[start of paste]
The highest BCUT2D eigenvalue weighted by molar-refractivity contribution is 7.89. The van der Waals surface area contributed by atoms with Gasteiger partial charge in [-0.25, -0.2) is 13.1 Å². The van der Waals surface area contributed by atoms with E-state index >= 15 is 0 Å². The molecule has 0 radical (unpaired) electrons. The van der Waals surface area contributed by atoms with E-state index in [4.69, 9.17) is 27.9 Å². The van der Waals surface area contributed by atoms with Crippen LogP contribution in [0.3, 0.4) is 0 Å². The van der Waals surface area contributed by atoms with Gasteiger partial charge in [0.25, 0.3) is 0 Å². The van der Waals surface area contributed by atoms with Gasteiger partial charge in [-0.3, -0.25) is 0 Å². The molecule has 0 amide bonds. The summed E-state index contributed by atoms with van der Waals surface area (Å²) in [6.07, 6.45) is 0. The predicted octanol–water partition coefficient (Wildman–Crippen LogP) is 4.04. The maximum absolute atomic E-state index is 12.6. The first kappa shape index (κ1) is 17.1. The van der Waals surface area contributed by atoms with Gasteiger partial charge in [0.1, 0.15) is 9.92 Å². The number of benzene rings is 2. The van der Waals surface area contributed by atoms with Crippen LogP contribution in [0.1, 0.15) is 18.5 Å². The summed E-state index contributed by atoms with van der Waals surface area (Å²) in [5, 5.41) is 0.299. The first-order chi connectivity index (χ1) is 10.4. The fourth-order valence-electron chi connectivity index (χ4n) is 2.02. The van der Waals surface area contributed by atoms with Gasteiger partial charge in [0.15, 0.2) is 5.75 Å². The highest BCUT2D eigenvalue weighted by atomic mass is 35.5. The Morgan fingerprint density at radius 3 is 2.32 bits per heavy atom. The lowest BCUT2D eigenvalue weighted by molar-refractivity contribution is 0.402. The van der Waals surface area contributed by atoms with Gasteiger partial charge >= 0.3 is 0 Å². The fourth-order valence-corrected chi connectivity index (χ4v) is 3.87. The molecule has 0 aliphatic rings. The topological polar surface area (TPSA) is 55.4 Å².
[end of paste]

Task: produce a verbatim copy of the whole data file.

The highest BCUT2D eigenvalue weighted by molar-refractivity contribution is 7.89. The van der Waals surface area contributed by atoms with Gasteiger partial charge in [-0.25, -0.2) is 13.1 Å². The van der Waals surface area contributed by atoms with E-state index >= 15 is 0 Å². The molecule has 0 radical (unpaired) electrons. The van der Waals surface area contributed by atoms with E-state index in [4.69, 9.17) is 27.9 Å². The van der Waals surface area contributed by atoms with Crippen LogP contribution in [0.3, 0.4) is 0 Å². The van der Waals surface area contributed by atoms with Gasteiger partial charge in [0.25, 0.3) is 0 Å². The van der Waals surface area contributed by atoms with Gasteiger partial charge in [-0.3, -0.25) is 0 Å². The molecule has 0 amide bonds. The summed E-state index contributed by atoms with van der Waals surface area (Å²) in [6.07, 6.45) is 0. The predicted octanol–water partition coefficient (Wildman–Crippen LogP) is 4.04. The maximum absolute atomic E-state index is 12.6. The first kappa shape index (κ1) is 17.1. The van der Waals surface area contributed by atoms with Gasteiger partial charge in [0.1, 0.15) is 9.92 Å². The number of benzene rings is 2. The van der Waals surface area contributed by atoms with Crippen LogP contribution in [0.1, 0.15) is 18.5 Å². The summed E-state index contributed by atoms with van der Waals surface area (Å²) in [5, 5.41) is 0.299. The first-order chi connectivity index (χ1) is 10.4. The fourth-order valence-electron chi connectivity index (χ4n) is 2.02. The van der Waals surface area contributed by atoms with Gasteiger partial charge in [0.15, 0.2) is 5.75 Å². The highest BCUT2D eigenvalue weighted by atomic mass is 35.5. The Morgan fingerprint density at radius 3 is 2.32 bits per heavy atom. The lowest BCUT2D eigenvalue weighted by molar-refractivity contribution is 0.402. The van der Waals surface area contributed by atoms with Gasteiger partial charge >= 0.3 is 0 Å². The fourth-order valence-corrected chi connectivity index (χ4v) is 3.87. The molecule has 0 aliphatic rings. The topological polar surface area (TPSA) is 55.4 Å².